“Magritte’s Dog” by Deborah Brown

Deborah Brown


You don’t want to lose
the last glance you’ll ever have
of a moon milky and deep in the palm of the sky,
and you don’t want to lose this afternoon of mist and rainbow,
though the shaken glass ball
of this planet swerves closer to its final ditch.

You don’t want to lose the last word
Magritte’s dog sings when he flies over the roof
with the mourning doves.

You don’t want to miss your own dog’s last cries
before the silencing needle when her weight doubles
and you can barely raise her body up
from the floor to place her in the coffin
you’ve cut and nailed, while night falls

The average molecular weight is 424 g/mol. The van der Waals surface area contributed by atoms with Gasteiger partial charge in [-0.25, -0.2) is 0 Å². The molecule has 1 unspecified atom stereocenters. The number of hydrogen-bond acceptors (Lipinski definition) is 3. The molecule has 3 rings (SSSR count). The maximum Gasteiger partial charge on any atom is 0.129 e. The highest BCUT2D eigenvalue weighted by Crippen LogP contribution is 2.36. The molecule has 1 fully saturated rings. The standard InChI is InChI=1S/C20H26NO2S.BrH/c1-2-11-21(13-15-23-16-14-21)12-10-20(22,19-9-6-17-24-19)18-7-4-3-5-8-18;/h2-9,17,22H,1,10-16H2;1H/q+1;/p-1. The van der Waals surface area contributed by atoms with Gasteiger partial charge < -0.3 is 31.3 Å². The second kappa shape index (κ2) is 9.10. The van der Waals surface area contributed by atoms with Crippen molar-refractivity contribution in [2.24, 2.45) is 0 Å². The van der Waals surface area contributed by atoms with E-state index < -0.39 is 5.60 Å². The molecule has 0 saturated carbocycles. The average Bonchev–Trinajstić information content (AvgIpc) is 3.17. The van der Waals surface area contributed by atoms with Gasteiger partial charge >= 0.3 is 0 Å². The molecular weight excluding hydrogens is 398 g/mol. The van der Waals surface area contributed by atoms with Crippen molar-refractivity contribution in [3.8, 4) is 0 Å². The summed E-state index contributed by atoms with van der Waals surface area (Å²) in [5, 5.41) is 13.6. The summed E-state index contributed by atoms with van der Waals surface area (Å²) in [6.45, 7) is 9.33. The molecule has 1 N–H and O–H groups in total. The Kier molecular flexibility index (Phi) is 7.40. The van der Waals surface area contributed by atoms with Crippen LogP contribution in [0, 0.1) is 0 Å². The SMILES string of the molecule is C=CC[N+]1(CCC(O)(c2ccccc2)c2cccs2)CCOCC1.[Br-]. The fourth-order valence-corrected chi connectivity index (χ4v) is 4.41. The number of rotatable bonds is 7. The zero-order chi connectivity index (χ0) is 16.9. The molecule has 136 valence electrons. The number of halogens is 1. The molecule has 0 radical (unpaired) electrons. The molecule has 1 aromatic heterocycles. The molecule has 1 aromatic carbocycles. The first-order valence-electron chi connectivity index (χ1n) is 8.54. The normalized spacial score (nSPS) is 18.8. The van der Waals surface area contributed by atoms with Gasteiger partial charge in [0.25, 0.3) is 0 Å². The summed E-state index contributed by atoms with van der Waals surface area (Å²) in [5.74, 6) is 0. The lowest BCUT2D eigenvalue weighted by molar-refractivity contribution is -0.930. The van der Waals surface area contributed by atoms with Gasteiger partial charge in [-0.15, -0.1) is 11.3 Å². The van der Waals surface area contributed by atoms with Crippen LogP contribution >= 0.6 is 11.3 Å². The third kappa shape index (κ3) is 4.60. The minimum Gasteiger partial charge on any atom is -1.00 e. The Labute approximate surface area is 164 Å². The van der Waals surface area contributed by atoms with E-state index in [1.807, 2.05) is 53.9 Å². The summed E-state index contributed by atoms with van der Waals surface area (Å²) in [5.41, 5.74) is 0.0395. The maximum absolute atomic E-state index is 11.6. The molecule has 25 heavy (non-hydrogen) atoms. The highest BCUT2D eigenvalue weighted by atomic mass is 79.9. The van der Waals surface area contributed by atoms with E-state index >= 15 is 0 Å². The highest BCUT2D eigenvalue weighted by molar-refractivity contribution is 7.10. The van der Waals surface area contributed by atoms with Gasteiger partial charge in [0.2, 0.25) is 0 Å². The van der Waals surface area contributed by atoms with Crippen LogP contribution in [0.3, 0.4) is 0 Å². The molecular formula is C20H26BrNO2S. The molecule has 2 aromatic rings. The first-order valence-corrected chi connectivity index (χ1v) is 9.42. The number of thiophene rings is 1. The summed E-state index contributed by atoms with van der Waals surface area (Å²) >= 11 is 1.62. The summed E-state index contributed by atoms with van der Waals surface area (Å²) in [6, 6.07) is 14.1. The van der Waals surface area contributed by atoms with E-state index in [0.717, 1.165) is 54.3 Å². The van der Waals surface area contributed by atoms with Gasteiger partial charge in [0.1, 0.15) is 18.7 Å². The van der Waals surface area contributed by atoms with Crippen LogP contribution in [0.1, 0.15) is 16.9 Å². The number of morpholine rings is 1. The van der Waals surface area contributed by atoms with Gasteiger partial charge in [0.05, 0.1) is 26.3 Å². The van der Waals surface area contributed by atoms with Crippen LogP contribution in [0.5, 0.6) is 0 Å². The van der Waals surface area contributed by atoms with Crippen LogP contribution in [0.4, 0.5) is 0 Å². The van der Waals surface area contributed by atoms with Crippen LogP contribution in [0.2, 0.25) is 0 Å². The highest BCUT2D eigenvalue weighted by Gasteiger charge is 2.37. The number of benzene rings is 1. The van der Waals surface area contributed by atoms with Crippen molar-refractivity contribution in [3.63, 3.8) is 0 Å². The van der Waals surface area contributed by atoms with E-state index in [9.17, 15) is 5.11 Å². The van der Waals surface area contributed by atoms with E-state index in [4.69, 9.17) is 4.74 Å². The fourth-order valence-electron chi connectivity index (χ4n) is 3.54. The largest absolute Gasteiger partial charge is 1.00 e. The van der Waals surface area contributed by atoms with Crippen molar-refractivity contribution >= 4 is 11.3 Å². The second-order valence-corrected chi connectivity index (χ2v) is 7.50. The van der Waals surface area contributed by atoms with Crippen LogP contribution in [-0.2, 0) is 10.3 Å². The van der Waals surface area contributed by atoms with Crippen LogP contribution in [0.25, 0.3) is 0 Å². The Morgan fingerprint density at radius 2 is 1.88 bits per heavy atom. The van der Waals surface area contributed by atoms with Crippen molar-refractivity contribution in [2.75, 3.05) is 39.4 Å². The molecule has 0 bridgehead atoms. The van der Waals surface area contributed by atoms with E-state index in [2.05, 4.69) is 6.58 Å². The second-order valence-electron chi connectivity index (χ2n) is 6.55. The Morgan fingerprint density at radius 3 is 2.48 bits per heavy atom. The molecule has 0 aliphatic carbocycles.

and stars, clouds and sky lie broken.

In Magritte fronds of ferns sprout
birds’ beaks and trees tumble like clowns.

Your dog is buried beside the garden,
and it’s Magritte’s dog, not yours,
who soars over the housetop and the moon,
and flies backward as Magritte’s dog
can. You don’t want to lose this chance
to paste your hands to the dog’s back, like an apple
painted onto a man’s hat and gather speed,
and you don’t want to lose a last glance back
at your garden. You don’t want to forget
how this planet shakes, a bone in a dog’s mouth.

from Rattle #24, Winter 2005

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